Vaccination for children

The COVID-19 vaccine protects your child, your whānau and your community. It is free and available now for everyone aged 5 and over.

Benefits of vaccinating tamariki

Benefits of vaccinating tamariki

How COVID-19 can affect children

COVID-19 generally has mild effects in children and is rarely severe or fatal. Children and young people who have COVID-19 will commonly have no symptoms or only mild respiratory symptoms, similar to a cold. However, some can become very sick and need to go to hospital.

Rare complications can include Multisystem Inflammatory Syndrome (MIS-C), which may require intensive care. This age group can also suffer long-term side effects (known as long COVID), even after mild cases of COVID-19.

COVID-19 symptoms

Vaccine effectiveness

Vaccine effectiveness

If children and young people who have been vaccinated do develop COVID-19, they are far less likely to fall seriously ill and less likely to transmit the virus to others.

For children aged 5 to 11, clinical trial results showed the Pfizer vaccine was 90.7% effective against getting COVID-19 symptoms, and no participants developed severe COVID-19. 

How to talk to children about vaccination

Before their appointment

Explain that it might hurt for a short time, just like their other childhood immunisations. Tell them there will be a small needle and that they will feel a sharp scratch or sting briefly but then it will be over. They may have a sore arm, fever, headache or feel tired afterwards.

It is important to tell them why they are getting vaccinated. Let them know the vaccine will protect them against COVID-19, and protect their family, their grandparents, their community, and other kids at school who may be more at risk from COVID-19 if they catch it.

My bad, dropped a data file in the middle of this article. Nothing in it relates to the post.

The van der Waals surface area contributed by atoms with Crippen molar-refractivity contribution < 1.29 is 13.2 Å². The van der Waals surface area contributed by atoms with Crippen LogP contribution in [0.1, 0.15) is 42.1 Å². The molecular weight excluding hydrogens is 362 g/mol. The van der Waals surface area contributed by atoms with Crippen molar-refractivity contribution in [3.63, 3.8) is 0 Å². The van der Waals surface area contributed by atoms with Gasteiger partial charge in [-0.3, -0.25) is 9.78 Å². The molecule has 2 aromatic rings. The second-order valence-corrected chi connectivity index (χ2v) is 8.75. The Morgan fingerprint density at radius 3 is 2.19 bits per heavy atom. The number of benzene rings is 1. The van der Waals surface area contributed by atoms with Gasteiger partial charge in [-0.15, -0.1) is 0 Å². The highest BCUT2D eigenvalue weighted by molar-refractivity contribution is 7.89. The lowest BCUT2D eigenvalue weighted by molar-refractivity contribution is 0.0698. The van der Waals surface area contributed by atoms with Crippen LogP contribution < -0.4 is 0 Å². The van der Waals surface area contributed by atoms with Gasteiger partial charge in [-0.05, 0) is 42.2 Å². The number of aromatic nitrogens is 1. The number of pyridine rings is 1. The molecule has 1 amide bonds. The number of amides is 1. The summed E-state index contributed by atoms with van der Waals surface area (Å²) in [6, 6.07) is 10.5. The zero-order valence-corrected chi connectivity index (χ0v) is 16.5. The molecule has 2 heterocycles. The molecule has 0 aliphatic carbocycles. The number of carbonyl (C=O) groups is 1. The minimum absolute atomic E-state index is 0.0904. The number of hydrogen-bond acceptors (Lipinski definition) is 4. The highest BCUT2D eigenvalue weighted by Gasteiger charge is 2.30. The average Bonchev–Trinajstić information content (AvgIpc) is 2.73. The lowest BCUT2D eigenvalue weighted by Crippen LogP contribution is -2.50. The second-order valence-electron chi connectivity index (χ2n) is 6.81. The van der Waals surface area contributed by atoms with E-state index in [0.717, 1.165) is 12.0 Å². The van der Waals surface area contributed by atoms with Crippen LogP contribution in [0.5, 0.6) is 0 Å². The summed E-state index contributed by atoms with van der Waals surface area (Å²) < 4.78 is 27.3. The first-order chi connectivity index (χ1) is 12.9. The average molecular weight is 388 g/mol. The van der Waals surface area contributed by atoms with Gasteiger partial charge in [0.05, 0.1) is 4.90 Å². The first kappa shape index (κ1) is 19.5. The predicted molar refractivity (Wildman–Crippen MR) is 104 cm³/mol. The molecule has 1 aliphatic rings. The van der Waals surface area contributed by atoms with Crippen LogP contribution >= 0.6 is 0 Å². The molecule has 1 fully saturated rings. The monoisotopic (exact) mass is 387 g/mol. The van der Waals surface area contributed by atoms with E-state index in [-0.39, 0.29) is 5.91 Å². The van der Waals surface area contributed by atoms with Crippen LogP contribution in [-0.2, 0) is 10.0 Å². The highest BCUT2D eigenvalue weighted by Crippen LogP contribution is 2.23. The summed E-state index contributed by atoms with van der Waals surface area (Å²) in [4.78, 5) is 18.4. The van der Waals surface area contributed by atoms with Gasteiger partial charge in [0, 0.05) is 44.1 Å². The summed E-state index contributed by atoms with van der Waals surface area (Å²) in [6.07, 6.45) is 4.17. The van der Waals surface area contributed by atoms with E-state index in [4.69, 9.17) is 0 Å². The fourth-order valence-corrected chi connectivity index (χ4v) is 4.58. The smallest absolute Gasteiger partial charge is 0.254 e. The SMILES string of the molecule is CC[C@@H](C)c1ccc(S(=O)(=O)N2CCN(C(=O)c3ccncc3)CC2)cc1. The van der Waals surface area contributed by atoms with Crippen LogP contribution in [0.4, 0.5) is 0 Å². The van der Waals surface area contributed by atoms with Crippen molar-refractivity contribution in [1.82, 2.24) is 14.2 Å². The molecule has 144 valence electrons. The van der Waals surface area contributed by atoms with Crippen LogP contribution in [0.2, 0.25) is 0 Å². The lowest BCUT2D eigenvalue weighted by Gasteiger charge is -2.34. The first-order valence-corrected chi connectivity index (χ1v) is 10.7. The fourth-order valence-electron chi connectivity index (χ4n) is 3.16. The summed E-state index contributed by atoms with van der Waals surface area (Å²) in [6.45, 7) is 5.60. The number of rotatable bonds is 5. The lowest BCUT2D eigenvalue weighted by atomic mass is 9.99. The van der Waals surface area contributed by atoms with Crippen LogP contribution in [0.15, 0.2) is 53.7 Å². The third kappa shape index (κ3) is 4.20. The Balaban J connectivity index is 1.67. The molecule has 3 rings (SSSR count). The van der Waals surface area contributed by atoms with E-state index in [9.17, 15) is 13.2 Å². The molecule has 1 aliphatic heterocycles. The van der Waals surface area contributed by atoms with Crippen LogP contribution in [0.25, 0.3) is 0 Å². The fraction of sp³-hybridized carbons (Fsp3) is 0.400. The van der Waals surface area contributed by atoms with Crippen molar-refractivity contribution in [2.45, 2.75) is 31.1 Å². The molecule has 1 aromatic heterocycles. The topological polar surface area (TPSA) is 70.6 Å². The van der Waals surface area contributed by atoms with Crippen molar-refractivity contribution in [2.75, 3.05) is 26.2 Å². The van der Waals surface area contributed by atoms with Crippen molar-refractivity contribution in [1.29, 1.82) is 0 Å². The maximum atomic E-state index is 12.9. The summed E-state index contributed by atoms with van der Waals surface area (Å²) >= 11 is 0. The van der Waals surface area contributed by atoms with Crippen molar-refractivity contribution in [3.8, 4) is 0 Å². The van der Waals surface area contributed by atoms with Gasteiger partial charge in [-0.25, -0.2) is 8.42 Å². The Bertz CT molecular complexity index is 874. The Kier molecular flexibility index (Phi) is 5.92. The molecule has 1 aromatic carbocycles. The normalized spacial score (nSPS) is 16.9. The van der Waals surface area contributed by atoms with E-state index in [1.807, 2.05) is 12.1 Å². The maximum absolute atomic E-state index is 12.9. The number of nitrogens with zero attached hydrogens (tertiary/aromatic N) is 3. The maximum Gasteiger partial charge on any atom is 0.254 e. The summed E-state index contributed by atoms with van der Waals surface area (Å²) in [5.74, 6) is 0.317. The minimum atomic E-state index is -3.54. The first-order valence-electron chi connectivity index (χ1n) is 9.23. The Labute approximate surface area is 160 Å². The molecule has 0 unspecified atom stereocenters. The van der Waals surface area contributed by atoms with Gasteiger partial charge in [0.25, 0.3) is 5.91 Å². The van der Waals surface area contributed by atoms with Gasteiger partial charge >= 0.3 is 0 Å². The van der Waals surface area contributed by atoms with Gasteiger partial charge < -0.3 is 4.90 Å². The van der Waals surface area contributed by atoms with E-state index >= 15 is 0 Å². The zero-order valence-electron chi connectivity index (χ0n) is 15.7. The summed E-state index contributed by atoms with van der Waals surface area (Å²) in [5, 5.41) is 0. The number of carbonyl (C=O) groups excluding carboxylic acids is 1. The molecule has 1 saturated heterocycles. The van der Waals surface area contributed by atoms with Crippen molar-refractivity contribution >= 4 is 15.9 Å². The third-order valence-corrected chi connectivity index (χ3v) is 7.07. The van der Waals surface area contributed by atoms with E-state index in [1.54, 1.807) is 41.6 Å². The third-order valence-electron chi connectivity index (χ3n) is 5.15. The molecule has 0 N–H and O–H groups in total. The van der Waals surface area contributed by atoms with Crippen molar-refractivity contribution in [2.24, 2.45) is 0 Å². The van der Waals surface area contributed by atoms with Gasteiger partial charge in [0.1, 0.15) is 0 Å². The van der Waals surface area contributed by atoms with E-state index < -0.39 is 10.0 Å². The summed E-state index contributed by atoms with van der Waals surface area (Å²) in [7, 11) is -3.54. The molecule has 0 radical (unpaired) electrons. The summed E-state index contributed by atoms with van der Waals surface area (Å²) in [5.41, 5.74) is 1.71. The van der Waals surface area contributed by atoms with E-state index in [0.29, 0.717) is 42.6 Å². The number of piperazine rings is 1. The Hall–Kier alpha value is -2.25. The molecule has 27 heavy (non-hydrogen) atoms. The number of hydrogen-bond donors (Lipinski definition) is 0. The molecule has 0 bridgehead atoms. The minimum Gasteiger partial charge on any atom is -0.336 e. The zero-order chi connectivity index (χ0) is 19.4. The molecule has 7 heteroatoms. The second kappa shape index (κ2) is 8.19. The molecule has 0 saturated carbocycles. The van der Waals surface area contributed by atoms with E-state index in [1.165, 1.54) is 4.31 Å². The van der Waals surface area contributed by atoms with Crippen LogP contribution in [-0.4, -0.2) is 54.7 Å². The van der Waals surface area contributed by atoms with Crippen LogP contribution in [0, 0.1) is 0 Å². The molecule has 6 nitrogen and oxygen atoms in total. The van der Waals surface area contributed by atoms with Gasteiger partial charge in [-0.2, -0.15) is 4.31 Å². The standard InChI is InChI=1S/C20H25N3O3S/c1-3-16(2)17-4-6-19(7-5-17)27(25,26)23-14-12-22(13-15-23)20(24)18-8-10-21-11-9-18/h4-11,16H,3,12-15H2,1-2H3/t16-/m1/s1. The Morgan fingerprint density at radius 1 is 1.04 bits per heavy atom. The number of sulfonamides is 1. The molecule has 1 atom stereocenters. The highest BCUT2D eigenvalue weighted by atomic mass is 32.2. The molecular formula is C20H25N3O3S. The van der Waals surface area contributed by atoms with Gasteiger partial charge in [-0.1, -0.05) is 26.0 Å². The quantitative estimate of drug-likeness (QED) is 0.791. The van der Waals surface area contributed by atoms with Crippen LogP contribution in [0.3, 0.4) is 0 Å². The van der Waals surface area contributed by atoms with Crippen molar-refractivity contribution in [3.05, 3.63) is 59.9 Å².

Make sure they know they will need 2 doses.

On the day

Give them time to ask the vaccinator questions if they have them. Have some games or toys ready so you can distract them during their vaccination and entertain them while you wait for 15 minutes afterwards.

Arrange a fun activity or treat to look forward to after the appointment.


Tell them that they might feel a bit unwell or a day or two, and arrange to spend some extra time with them if you can.

What to expect after your child's vaccination [PDF, 260 KB]

Explaining the vaccine to tamariki

Explaining the vaccine to tamariki

Make a booking or find a vaccination centre

There are many places around New Zealand that offer vaccinations for tamariki. Book online or over the phone, or visit a walk-in or drive-through vaccination centre.

Book online

Book My Vaccine(external link) (external link)

Check the appointment availability map first — it shows you where vaccination sites are, and how soon you can get an appointment. You can choose the child vaccine (5 to 11) or adult vaccine (12+) from the dropdown menu.

Appointment availability map | Book My Vaccine (external link)

If you need help

If you have problems booking or need to change your details, email

Book over the phone

0800 28 29 26

It is free to book over the phone, and the team is available from 8am to 8pm, 7 days a week.

You can ask for an interpreter if you need one.

It is a good idea to have your child's NHI (National Health Index) number ready. This will make the booking process quicker.

Walk in or drive-through vaccination centres

There are many places around New Zealand where you can get a COVID-19 vaccine without an appointment.

Not all COVID-19 vaccination sites will be offering vaccinations to 5 to 11-year-olds.

Find a walk-in or drive-through vaccination centre near you

If you have questions or concerns

If you would like to talk through any questions or worries, you can call the COVID Vaccination Healthline on 0800 28 29 26 from 8am to 8pm, 7 days a week.

The team will be able to chat through your concerns and, if needed, can refer you to a medical professional.

Last updated: at